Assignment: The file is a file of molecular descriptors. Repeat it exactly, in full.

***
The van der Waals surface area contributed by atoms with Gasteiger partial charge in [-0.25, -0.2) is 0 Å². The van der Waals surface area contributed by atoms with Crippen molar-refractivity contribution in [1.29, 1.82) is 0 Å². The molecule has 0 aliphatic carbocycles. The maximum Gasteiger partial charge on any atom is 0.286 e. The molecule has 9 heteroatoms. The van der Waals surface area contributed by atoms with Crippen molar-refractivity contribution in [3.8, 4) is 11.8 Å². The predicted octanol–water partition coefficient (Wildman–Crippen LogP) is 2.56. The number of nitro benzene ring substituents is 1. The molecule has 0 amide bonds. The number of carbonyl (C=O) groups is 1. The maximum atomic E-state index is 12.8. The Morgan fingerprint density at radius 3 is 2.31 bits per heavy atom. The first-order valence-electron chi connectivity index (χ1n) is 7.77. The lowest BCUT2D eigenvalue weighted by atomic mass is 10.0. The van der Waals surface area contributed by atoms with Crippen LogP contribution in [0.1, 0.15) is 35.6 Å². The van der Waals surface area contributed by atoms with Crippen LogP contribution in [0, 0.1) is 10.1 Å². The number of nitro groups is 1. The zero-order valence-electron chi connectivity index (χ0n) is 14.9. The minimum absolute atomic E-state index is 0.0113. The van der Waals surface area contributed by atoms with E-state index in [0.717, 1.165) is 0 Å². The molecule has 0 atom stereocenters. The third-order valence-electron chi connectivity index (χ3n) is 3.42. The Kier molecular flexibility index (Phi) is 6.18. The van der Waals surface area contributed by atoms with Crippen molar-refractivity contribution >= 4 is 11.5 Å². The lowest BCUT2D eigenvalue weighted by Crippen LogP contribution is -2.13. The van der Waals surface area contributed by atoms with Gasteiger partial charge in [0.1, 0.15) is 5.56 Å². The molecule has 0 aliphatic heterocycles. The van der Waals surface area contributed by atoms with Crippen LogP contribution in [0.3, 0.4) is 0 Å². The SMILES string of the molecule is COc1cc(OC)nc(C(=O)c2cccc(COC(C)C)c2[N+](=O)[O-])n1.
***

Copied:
The van der Waals surface area contributed by atoms with Gasteiger partial charge in [-0.25, -0.2) is 0 Å². The van der Waals surface area contributed by atoms with Crippen molar-refractivity contribution in [1.29, 1.82) is 0 Å². The molecule has 0 aliphatic carbocycles. The maximum Gasteiger partial charge on any atom is 0.286 e. The molecule has 9 heteroatoms. The van der Waals surface area contributed by atoms with Crippen molar-refractivity contribution in [3.8, 4) is 11.8 Å². The predicted octanol–water partition coefficient (Wildman–Crippen LogP) is 2.56. The number of nitro benzene ring substituents is 1. The molecule has 0 amide bonds. The number of carbonyl (C=O) groups is 1. The maximum atomic E-state index is 12.8. The Morgan fingerprint density at radius 3 is 2.31 bits per heavy atom. The first-order valence-electron chi connectivity index (χ1n) is 7.77. The lowest BCUT2D eigenvalue weighted by atomic mass is 10.0. The van der Waals surface area contributed by atoms with Crippen LogP contribution in [0.1, 0.15) is 35.6 Å². The van der Waals surface area contributed by atoms with Crippen LogP contribution in [0, 0.1) is 10.1 Å². The number of nitro groups is 1. The zero-order valence-electron chi connectivity index (χ0n) is 14.9. The minimum absolute atomic E-state index is 0.0113. The van der Waals surface area contributed by atoms with E-state index in [0.717, 1.165) is 0 Å². The molecule has 0 atom stereocenters. The third-order valence-electron chi connectivity index (χ3n) is 3.42. The Kier molecular flexibility index (Phi) is 6.18. The van der Waals surface area contributed by atoms with Crippen molar-refractivity contribution >= 4 is 11.5 Å². The lowest BCUT2D eigenvalue weighted by Crippen LogP contribution is -2.13. The van der Waals surface area contributed by atoms with Gasteiger partial charge in [0.1, 0.15) is 5.56 Å². The molecule has 0 aliphatic heterocycles. The van der Waals surface area contributed by atoms with Crippen LogP contribution in [0.3, 0.4) is 0 Å². The SMILES string of the molecule is COc1cc(OC)nc(C(=O)c2cccc(COC(C)C)c2[N+](=O)[O-])n1.